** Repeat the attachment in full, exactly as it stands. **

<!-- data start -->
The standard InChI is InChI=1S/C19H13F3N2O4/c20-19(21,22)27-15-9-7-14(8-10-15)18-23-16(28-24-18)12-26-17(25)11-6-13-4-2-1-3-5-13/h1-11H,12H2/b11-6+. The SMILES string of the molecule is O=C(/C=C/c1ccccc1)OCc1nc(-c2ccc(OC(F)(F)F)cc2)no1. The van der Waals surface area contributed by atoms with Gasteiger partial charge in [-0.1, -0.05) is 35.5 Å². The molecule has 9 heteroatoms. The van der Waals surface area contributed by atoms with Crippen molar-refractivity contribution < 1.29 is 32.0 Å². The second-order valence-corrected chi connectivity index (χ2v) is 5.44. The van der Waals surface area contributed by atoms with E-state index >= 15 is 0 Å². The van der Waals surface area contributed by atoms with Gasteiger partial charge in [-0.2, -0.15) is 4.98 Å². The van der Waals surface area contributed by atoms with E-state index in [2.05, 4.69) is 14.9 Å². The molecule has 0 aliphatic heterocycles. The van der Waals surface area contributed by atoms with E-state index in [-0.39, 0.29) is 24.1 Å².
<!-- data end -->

The standard InChI is InChI=1S/C19H13F3N2O4/c20-19(21,22)27-15-9-7-14(8-10-15)18-23-16(28-24-18)12-26-17(25)11-6-13-4-2-1-3-5-13/h1-11H,12H2/b11-6+. The SMILES string of the molecule is O=C(/C=C/c1ccccc1)OCc1nc(-c2ccc(OC(F)(F)F)cc2)no1. The van der Waals surface area contributed by atoms with Gasteiger partial charge in [-0.1, -0.05) is 35.5 Å². The molecule has 9 heteroatoms. The van der Waals surface area contributed by atoms with Crippen molar-refractivity contribution < 1.29 is 32.0 Å². The second-order valence-corrected chi connectivity index (χ2v) is 5.44. The van der Waals surface area contributed by atoms with E-state index >= 15 is 0 Å². The van der Waals surface area contributed by atoms with Gasteiger partial charge in [-0.2, -0.15) is 4.98 Å². The van der Waals surface area contributed by atoms with E-state index in [2.05, 4.69) is 14.9 Å². The molecule has 0 aliphatic heterocycles. The van der Waals surface area contributed by atoms with E-state index in [-0.39, 0.29) is 24.1 Å².